Comfort taxis to have dynamic pricing
Move likely to push up average fare during peak hours but reduce waiting time, says expert
Singapore's largest taxi operator, ComfortDelGro, will launch a dynamic pricing system for its 13,600 cabs from next Friday.
For customers, this means that fares for Comfort and CityCab taxis could be lower than metered rates during off-peak hours, but also surge during periods of high demand.
The dynamic pricing option for ComfortDelGro taxis will be offered through the Uber app and a new UberFlash function. The service dispatches the nearest ComfortDelGro taxi or Uber private-hire car to the requester.
The move to pool the supply of ComfortDelGro taxis and Uber cars on a common platform follows an alliance between the two companies announced last month. The deal, which is still under review by the Competition Commission of Singapore, will see ComfortDelGro acquiring a 51 per cent stake in Uber's rental car subsidiary, Lion City Holdings.
According to a newspaper notice put up by ComfortDelGro yesterday, UberFlash charges a base fare of $3, with a per kilometre rate of 45 cents.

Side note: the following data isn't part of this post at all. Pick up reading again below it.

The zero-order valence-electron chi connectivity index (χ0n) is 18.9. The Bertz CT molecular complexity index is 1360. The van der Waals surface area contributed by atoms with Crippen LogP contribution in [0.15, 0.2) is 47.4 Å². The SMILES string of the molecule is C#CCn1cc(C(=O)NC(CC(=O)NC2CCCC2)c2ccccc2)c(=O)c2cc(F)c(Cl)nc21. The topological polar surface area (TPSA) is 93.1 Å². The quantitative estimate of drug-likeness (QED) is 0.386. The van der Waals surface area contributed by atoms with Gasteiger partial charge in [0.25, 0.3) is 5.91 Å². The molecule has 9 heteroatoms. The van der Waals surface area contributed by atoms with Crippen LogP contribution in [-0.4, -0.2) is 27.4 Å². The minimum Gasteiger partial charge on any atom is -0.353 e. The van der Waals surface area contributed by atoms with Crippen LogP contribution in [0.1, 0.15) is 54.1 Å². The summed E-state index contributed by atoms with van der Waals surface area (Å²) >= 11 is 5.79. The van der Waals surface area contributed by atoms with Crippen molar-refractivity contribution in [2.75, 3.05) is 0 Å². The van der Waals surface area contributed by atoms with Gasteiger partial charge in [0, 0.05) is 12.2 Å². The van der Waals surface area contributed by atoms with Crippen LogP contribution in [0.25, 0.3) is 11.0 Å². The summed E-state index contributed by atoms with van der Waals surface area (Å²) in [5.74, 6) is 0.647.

In comparison, the metered rates for ComfortDelGro taxis are higher, with a base fare of between $3.20 and $3.90, and a distance charge that works out to 55 cents a kilometre for the first 10km, and 63 cents per kilometre thereafter.
However, UberFlash fares fluctuate according to demand.
Commuters have lamented that Uber fares can be two to three times more during peak periods, or when there are MRT disruptions.
ComfortDelGro and Uber said yesterday they will share more details of UberFlash later on.
They said: "We are excited about our partnership... to improve the overall transportation landscape, giving Singapore more choices to move around at the tap of a button."
Following ComfortDelGro's tie-up with Uber, all 23,000 taxis in Singapore will offer a dynamic pricing option.
Since March last year, close to 10,000 taxis from the five other taxi firms started offering dynamic pricing, if rides are booked through the Grab app.
Singapore University of Social Sciences transport researcher Walter Theseira said that with all cabs now offering dynamic pricing, it is likely that the average taxi fare paid during peak hours will go up, but commuters should benefit from shorter waiting times.
While metered fares offer transparency to commuters, the algorithms used by ride-hailing apps in dynamic pricing do not.
Professor Theseira said: "To protect consumers, regulations will have to evolve, to perhaps stipulate some limits on dynamic pricing, or require companies to provide some back-end justification to the price surges."
National Taxi Association executive adviser Ang Hin Kee said that under the dynamic pricing system, taxi operators need to ensure cabbies' takings are not adversely affected.